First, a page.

How to Throw a Wild Game Dinner, Colorado Style

   12.23.19

How to Throw a Wild Game Dinner, Colorado Style

There is no family tradition more revered than “Eating Colorado,” which takes place annually at my modest mountain home, tucked between the pines and aspens in the Laramie Mountain Range of Northern Colorado. This festive event takes place the Saturday before Christmas and involves weeks of preparation, from stuffing sausages and hanging Christmas lights to penning out invitations.

Family and friends arrive not to just celebrate the season but also the bountiful harvest brought to them from the fields and mountains by my trusty bow.

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The author atop Montgomery Pass, Medicine Bow Mountains

The Setting

An elegant Colorado blue spruce stands majestically in the corner by the woodburning stove and tickles the ceiling with its crown. Its blue-green needles are pleasant to the senses. Its smell is pungent but aromatic. This year  I’ll have to take a little off the top of the evergreen to get that star on top.

The natural 8’’ lodgepole logs that are stacked up to create my cabin’s walls are adorned with mule deer antlers, antelope horns, stuffed head mounts, and various big game hides — both hair-on and hair-off. The rustic look and feel is calming and old fashioned.

Other walls are adorned with fantastic landscape art showing the rugged West and her majestic mountains. The works of Ansel Adams, captured in black and white, reveal grandiose peaks and snow-capped granite batholiths. These photographs are replicas of course. I’m just a poor, somewhat-famous writer.

John Denver croons in the background, telling stories of Christmases past, putting an exclamation point on the seasonal moment. Through the pane of my front window stands the majestic, windblown, snowy Mummy Range that forms the northern border of Rocky Mountain National Park.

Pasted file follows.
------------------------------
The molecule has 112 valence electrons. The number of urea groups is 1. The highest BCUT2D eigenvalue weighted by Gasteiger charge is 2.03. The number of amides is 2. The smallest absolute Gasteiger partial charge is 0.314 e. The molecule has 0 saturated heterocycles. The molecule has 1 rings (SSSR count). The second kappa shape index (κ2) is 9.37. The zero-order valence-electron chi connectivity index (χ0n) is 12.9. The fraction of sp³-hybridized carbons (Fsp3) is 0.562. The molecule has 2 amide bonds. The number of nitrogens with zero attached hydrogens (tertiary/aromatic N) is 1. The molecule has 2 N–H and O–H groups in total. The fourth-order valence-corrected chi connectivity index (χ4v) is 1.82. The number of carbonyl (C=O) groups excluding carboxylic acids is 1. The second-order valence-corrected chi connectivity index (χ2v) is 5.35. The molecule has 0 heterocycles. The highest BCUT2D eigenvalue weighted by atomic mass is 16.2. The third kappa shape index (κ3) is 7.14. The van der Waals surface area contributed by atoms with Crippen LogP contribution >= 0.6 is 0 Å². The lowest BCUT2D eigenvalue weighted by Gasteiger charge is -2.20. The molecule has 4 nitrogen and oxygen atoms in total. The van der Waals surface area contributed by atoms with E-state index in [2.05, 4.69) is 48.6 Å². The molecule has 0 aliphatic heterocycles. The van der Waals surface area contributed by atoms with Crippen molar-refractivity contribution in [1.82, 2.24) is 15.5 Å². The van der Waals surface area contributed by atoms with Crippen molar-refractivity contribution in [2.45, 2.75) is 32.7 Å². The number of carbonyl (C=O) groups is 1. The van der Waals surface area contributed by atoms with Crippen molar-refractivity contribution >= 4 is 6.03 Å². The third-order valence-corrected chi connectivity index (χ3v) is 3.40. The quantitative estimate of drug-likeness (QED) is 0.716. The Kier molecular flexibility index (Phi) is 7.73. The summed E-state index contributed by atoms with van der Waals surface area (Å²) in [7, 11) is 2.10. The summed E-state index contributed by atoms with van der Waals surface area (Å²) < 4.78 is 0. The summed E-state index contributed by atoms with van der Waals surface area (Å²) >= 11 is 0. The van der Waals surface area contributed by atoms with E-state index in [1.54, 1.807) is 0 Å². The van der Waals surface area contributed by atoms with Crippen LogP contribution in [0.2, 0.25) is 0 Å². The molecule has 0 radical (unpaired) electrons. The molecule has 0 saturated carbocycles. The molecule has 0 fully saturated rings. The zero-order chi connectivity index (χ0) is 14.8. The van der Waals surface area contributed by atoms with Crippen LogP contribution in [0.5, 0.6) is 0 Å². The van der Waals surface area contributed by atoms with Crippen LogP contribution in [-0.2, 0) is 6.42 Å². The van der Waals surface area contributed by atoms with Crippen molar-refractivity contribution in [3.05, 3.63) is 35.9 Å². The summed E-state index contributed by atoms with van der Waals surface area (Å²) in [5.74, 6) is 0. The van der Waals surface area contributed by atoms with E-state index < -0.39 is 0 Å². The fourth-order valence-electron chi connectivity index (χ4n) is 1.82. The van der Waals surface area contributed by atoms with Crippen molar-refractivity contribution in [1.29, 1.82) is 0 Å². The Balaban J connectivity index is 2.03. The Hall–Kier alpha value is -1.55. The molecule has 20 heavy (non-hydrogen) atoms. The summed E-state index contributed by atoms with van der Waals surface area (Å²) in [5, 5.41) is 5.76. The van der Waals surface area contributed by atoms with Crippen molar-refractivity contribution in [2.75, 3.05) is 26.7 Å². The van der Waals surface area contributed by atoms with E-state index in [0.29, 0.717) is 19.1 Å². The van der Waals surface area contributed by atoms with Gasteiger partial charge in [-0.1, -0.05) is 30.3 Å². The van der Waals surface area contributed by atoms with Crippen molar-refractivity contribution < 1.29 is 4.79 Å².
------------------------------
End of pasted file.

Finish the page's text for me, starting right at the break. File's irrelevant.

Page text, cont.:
No harsh lighting here, only the glow from the crackling fire, red and green strands of Christmas lights, and a dozen scented candles. It’s really the perfect illumination for this festive get-together.

The Smells

There is no better fragrance than the one attached to a pot of homemade potpourri. I’ll have a pot on the stove simmering during the whole festive event. It’s easy to make and can provide a wonderful-yet-cheap gift for your guests when they part and head back down the mountain.

You start by dehydrating apples and oranges in the oven at 250 degrees. As the fruit dries, combine cloves, star anise, and cinnamon sticks in a pot, then add dried oranges and apples. I always make my potpourri with small and large ponderosa and spruce cones that fall from the conifers that surround my cozy cabin. All you need to do is dry them in the oven then add a few drops of your favorite essential oil. Your aromatic concoction will not only smell great put will have an authentic mountain look to it.

For Starters

Nothing will welcome your guests more than a generous selection of elk, venison, and pronghorn (often mistakenly called antelope) summer sausage. Finally, all the post-hunt grinding, mixing, and stuffing of my favorite wild game pays off. Sometimes ground sausage is the best way to enjoy pronghorn, nicknamed the “speed goat” by Westerners.